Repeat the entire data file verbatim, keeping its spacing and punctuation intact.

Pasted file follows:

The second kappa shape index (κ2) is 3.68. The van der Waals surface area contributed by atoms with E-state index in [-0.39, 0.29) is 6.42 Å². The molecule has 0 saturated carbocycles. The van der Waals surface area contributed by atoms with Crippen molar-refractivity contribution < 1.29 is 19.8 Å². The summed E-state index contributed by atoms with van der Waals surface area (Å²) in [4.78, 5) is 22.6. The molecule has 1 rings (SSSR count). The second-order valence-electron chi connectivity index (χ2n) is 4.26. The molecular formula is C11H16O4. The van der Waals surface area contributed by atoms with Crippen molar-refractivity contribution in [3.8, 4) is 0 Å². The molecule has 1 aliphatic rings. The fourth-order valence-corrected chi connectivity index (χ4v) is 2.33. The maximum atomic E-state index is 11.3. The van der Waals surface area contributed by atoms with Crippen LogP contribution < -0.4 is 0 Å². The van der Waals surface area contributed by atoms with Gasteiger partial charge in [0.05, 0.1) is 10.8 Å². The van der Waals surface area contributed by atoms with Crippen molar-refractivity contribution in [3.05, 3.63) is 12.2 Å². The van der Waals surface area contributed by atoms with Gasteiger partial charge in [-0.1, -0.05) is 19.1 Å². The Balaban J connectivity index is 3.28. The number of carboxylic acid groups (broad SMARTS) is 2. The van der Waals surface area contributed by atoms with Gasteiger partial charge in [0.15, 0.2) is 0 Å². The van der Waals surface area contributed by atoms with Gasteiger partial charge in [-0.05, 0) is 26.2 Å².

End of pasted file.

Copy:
The second kappa shape index (κ2) is 3.68. The van der Waals surface area contributed by atoms with E-state index in [-0.39, 0.29) is 6.42 Å². The molecule has 0 saturated carbocycles. The van der Waals surface area contributed by atoms with Crippen molar-refractivity contribution < 1.29 is 19.8 Å². The summed E-state index contributed by atoms with van der Waals surface area (Å²) in [4.78, 5) is 22.6. The molecule has 1 rings (SSSR count). The second-order valence-electron chi connectivity index (χ2n) is 4.26. The molecular formula is C11H16O4. The van der Waals surface area contributed by atoms with Crippen molar-refractivity contribution in [3.8, 4) is 0 Å². The molecule has 1 aliphatic rings. The fourth-order valence-corrected chi connectivity index (χ4v) is 2.33. The maximum atomic E-state index is 11.3. The van der Waals surface area contributed by atoms with Crippen LogP contribution < -0.4 is 0 Å². The van der Waals surface area contributed by atoms with Gasteiger partial charge in [0.05, 0.1) is 10.8 Å². The van der Waals surface area contributed by atoms with Crippen molar-refractivity contribution in [3.05, 3.63) is 12.2 Å². The van der Waals surface area contributed by atoms with Gasteiger partial charge in [-0.1, -0.05) is 19.1 Å². The Balaban J connectivity index is 3.28. The number of carboxylic acid groups (broad SMARTS) is 2. The van der Waals surface area contributed by atoms with Gasteiger partial charge in [0.15, 0.2) is 0 Å². The van der Waals surface area contributed by atoms with Gasteiger partial charge in [-0.05, 0) is 26.2 Å².